At the June 26, 2018 meeting, Aquatic Services Manager Keith Kolasa presented a progress report to the BOCC on the year-long tussock removal project at Hunters Lake and the essential role that Pasco Hernando State College (PHSC) played. The tussocks are an invasive species, reducing the oxygen supply to the fish in some areas and creating hazards for boaters.
In addition to the 1.5 acres of tussocks removed by Florida’s Fish and Wildlife Commission (FWC), the County successfully removed 14 acres of tussocks from the lake. FWC originally planned to remove as much as five acres, but funding issues prevented that.
Kolasa stated that having access to the northwestern section of the lake via the PHSC property had several benefits: deep water access for the harvesters even when the level of the lake dropped, cost reduction with direct access, and elimination of noise/traffic to local neighborhoods. PHSC also provided additional security.
Kolasa stated the driveway and ground needed some improvements before they could begin harvesting. The three 100-foot long harvesters were placed in the water using a crane, so the Department of Public Works (DPW) stabilized a section of ground that would handle the weight of the heavy equipment. Each harvester could carry up to 30 cubic yards of tussocks per trip. A video gave perspective of the size of the harvester compared to the area of tussocks to be removed.
Once the harvester was full, the tussocks were offloaded by DPW and placed in piles to dry, making them lighter and easier to transport. Kolasa showed pictures of the process and estimated that 3,000 cubic yards of tussocks were removed from the lake. Once dry, the tussocks were transported off site and are currently being turned into nitrogen-rich compost. DPW repaired the PHSC property at the end of the project by filling in ruts, smoothing the ground, and planting grass.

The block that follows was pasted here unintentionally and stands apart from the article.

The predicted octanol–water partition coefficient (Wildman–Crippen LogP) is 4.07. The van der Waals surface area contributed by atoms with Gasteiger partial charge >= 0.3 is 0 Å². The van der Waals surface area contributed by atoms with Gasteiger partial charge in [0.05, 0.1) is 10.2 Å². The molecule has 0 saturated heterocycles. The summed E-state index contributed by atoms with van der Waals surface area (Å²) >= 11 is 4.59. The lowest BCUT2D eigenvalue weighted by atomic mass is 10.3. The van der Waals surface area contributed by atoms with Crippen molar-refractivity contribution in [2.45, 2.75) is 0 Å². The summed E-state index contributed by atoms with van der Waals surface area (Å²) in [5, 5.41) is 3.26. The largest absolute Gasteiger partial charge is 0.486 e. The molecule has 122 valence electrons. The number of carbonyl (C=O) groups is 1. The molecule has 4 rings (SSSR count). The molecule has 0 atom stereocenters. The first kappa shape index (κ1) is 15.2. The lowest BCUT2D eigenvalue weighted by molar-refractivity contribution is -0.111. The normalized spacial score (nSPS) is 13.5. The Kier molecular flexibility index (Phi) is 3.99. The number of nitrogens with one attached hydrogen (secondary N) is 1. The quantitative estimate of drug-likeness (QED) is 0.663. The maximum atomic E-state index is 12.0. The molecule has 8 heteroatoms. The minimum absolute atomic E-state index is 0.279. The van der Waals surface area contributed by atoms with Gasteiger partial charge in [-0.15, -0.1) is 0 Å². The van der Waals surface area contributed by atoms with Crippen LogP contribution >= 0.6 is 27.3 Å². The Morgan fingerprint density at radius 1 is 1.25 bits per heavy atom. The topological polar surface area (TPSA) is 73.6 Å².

Before and after photos show a dramatic improvement in the appearance of the lake and in the accessibility for residents. BOCC Chairman Steve Champion asked about natural ways to limit tussock growth. Boat traffic on the lake could help in the maintenance, Kolasa said. Frequent use of the lake prevents the tussocks from forming large clumps. The boat ramp is open and accessible to the public.
The project was budgeted for $150,000 with the money coming from grants and ESL funds. Kolasa remarked that the project’s actual cost was $121,010. Texas Aquatics, the company contracted to harvest the tussocks, was paid $68,250. The remainder went to DPW for the various tasks they had to prepare the site, work with Texas Aquatics, and to return the land to PHSC in good condition.
The agreement with PHSC for use of the property was for a single use, but the success of the project and the cooperation between the college and the County led Kolasa to propose a five-year land use agreement between the County and PHSC. The improvements the County made to the site benefit the college as well. PHSC’s Board of Trustees and the County’s attorney reviewed and approved the new agreement.
Commissioner Wayne Dukes recommended a resolution that the BOCC could present to PHSC to thank them for their cooperation. “We couldn’t have done what we did without their help,” he said.
The BOCC voted unanimously to approve the five-year land use agreement, and Dukes was given consensus to draft a resolution honoring PHSC.